Editor’s Note: This column, “LBWA” (Leadership By Wandering Around), is based on the premise that, in order to find out what’s going on in the field, a parks and rec leader has to leave his or her desk and “wander around” the area of operations, talk to people, ask questions, and kick around ideas with the individuals in the thick of delivering services to the public. So the author will bring up issues and ask the leaders among the readership to share their knowledge and experiences.
Training seems to be one of those elements of a recreation operation that is badly needed in order to sustain a quality program, but that is often ignored because of more “pressing” issues.
With budgets constricted to unprecedented degrees and staff reductions forcing departments to “do more with less,” it’s all too easy to justify slipping training into the “nice-to-have” rather than the “essential” pile. But I would argue that whisking relevant training under the rug is self-defeating and potentially damaging to the success of an operation.
It’s really a Catch-22: giving training the time it deserves might cause other routine items to be neglected; on the other hand, focusing on day-to-day functions and ignoring training stifles the operation because staff members are not obtaining the necessary training to do their jobs effectively.
I sometimes get caught in this conundrum myself. This year, though, I was determined to put training back on the priority list. To emphasize its importance, I made the decision to essentially close all facilities and suspend operations for an entire day.
Giving patrons plenty of advance warning and on a predetermined Friday, administrators and I mustered all the full-time and part-time staff, which in itself was challenging, but important -- several facilities had different shifts and some people may not routinely meet others in their department. Because of the diverse job descriptions, it is also not unusual for one section not to know exactly what another section in its own department does.
So, the morning was dedicated to overviews. Essentially, we told the staff about themselves: what they all do, who they are, etc. Two administrators and I gave the entire staff the same briefing that we give to public groups, opening their eyes to how much we collectively do, both in volume and variety of activities. It gave me the opportunity to tell the staff why their daily jobs are so important to the community.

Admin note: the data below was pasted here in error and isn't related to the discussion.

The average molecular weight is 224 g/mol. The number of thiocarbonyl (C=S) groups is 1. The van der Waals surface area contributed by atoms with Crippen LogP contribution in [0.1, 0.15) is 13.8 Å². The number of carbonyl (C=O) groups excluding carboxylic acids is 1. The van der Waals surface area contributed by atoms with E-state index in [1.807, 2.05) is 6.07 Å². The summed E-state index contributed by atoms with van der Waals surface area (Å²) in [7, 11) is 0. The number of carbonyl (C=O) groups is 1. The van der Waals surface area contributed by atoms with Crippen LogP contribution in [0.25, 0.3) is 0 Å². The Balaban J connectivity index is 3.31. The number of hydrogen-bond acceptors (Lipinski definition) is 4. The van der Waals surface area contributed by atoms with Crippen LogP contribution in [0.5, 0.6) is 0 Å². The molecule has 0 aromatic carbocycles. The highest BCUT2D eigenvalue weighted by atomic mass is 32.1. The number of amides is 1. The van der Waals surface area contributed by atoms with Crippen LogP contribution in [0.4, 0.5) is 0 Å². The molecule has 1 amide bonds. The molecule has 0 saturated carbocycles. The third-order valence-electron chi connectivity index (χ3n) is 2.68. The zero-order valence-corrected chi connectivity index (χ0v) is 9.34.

A couple of the coordinators did some fun ice-breakers to encourage people to share personal stories to foster camaraderie. The overriding message of the morning was to emphasize the importance of assembling everyone under one roof. I punctuated how important training is, and to encourage subordinate leaders to make time for it.
After lunch, departments divided into sections to train on specific important items in a particular set of circumstances. These were very job-specific, and aimed to help members perform better on a daily basis. One of the unexpected advantages to the sessions was realizing that all of the training can’t be accomplished in a day, so plans were made for follow-up training.
Closing facilities for this training was something we’d never done before, but I think it was a key to the program’s success. A strong message was sent that training is important and deserves dedicated time.
Another key to success is ensuring that the training is relevant and realistic, and can be immediately applied in the field. To ensure this, we sought staff input months prior to the program and asked where the staff needed more information.
This led to productive ideas and ultimately pointed the way to a central issue we needed to address: improving our website to make it more intuitive and easier for people to get what they need. It is a project that, if done correctly, should ultimately improve service, efficiently use staff time, and increase revenue--all critical elements in today’s operating environment.
The most important benefit of the focused training day was opening lines of communication that were previously dormant or non-existent. It even uncovered a couple of personality conflicts that would need further attention. The program provided a solid list of items we need to work on. Now it will be incumbent on us as leaders to ensure that follow-up action leads to continuous improvement.
I’d be interested to know if any parks and recreation leaders have training ideas or perspectives you’d be able to share with PRB readers. If so, let me or the editor know, and we’ll pass them on.
Randy Gaddo, a retired Marine, is Director of Leisure Services (parks, recreation, library) in Peachtree City, Ga. Contact him at (770) 631-2542 or e-mail email@example.com.